• This is a learning experience.
    • I will succeed.
    • Calm down.
    • There is no place to go but up.
    • Things take time.
    • Someday we’ll laugh about this.
  3. Keep a positive attitude
    • You are more likely to find a way out. It is easier to live and work with others.
  4. Develop a stress-resistant personality.
    • Set realistic goals and expectations.
    • Look for possibilities and get creative.
    • Build a time for leisure activities.
    • Connect with a positive social network that is supportive.
    • Exercise regularly.
    • Share responsibilities and ask for help.
    • Put problems in perspective and look at them as challenges.
  5. Talk to someone you trust to help you clear your head and focus on eliminating or reducing stress and anxiety - family, friends or a clergy member. Consider seeking out a professional counselor or confidential phone line programs to help if you feel completely alone, overwhelmed or hopeless. There is never any shame in asking for help to help sort the wheat from the chaff in your life.

Physical Activity

Physical activity is another great coping mechanism to reduce stress. Research has found those who exercise often are less likely to experience stress and depression. How does physical activity reduce stress?

person in sneakers in the woodsPhysical activity:

  • releases neurotransmitters in your brain called endorphins that are often referred to as the “feel good” chemical. Endorphins reduce the perception of pain, the body’s natural morphine.
  • aids in better sleep, which is important since stress can disrupt sleep. Getting 7-9 hours of sleep a night keeps the body alert and fully functional, helping the body ward off the negative effects of stress.
  • is a form of diversion. When you are out curling or playing hockey, you are concentrated on the game and having fun, soon forgetting about the stressors that may have been bothering you.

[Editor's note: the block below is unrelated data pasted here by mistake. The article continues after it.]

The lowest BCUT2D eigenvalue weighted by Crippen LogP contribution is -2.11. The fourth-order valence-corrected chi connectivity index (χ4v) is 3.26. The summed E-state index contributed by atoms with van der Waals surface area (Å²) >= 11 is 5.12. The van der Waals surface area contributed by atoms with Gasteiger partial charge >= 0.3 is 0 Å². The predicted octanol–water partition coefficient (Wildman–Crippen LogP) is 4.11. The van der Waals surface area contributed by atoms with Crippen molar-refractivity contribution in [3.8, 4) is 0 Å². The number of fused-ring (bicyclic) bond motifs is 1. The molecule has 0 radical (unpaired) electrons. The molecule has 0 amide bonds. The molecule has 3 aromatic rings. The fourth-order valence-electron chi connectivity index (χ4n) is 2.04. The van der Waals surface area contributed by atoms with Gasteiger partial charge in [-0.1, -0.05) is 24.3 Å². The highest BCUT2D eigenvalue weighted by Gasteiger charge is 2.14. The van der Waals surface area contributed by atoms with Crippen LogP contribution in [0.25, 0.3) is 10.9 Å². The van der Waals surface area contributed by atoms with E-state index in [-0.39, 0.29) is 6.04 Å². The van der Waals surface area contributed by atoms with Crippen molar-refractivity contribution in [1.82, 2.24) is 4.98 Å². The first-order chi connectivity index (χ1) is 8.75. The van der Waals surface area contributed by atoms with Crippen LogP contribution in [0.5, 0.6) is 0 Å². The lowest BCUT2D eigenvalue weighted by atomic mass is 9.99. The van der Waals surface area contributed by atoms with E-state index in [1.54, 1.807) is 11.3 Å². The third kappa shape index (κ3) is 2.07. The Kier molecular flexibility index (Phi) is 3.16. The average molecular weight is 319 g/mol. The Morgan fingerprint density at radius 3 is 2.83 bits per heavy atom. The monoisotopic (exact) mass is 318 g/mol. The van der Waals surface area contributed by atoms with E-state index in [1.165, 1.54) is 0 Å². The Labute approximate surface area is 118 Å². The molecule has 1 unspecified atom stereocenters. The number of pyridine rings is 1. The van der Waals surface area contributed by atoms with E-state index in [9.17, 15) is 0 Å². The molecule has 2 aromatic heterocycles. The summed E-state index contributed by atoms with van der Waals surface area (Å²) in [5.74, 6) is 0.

Examples of Physical activities:

  • Walking or Running
  • Bowling
  • Curling
  • Dancing
  • Recreational hockey
  • Riding a bike

man sitting and looging at the horizonRelaxation


Stress tenses your muscles, makes your breathing shallow, raises your blood pressure, makes your heart pound and clouds your judgment. Relaxation skills can reverse those effects to make you feel better, think better and perform better. Most relaxation techniques involve shifting your stressful thought by concentrating on one positive image, thought, or task. Relaxation can be achieved in many different ways such as meditation, reading a magazine, listening to your favorite music, and going for a walk. It is important to take small breaks out of your day to collect yourself and recharge. Breaks do not have to be long, a short 3-minute relaxation break maybe all you need to boost your energy and mood.

3-minute guided relaxation technique

  • While sitting upright on a chair, plant your feet on the ground.
  • Take a deep breath in and slowly release, closing your eyes. To check you’re breathing technique, place your hand on your stomach and feel your stomach expand and contract, really concentrating on long deep breaths.
  • Continue breathing in and out, inhaling for 5 seconds, holding breath for 5 seconds, and then exhaling for 5 seconds.